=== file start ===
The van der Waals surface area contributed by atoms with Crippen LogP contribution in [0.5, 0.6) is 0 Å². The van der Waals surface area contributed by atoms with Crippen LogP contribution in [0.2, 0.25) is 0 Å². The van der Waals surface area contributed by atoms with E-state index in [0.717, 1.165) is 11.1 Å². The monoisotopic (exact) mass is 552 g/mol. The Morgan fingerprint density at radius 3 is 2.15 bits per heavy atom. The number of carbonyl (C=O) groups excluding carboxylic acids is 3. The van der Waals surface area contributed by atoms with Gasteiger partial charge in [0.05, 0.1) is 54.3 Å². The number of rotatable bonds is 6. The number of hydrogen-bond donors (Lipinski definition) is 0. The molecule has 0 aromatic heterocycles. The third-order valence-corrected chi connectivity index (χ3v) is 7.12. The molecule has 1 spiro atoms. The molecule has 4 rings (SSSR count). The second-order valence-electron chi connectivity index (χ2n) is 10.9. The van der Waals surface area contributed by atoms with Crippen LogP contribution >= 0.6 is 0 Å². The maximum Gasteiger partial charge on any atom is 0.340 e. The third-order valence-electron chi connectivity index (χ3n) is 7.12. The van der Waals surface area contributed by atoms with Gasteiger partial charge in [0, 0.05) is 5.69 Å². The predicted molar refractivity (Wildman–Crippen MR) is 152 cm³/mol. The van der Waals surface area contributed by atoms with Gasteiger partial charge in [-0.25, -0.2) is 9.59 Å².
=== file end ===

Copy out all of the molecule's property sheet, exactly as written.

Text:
The van der Waals surface area contributed by atoms with Crippen LogP contribution in [0.5, 0.6) is 0 Å². The van der Waals surface area contributed by atoms with Crippen LogP contribution in [0.2, 0.25) is 0 Å². The van der Waals surface area contributed by atoms with E-state index in [0.717, 1.165) is 11.1 Å². The monoisotopic (exact) mass is 552 g/mol. The Morgan fingerprint density at radius 3 is 2.15 bits per heavy atom. The number of carbonyl (C=O) groups excluding carboxylic acids is 3. The van der Waals surface area contributed by atoms with Gasteiger partial charge in [0.05, 0.1) is 54.3 Å². The number of rotatable bonds is 6. The number of hydrogen-bond donors (Lipinski definition) is 0. The molecule has 0 aromatic heterocycles. The third-order valence-corrected chi connectivity index (χ3v) is 7.12. The molecule has 1 spiro atoms. The molecule has 4 rings (SSSR count). The second-order valence-electron chi connectivity index (χ2n) is 10.9. The van der Waals surface area contributed by atoms with Crippen LogP contribution >= 0.6 is 0 Å². The maximum Gasteiger partial charge on any atom is 0.340 e. The third-order valence-electron chi connectivity index (χ3n) is 7.12. The van der Waals surface area contributed by atoms with Gasteiger partial charge in [0, 0.05) is 5.69 Å². The predicted molar refractivity (Wildman–Crippen MR) is 152 cm³/mol. The van der Waals surface area contributed by atoms with Gasteiger partial charge in [-0.25, -0.2) is 9.59 Å².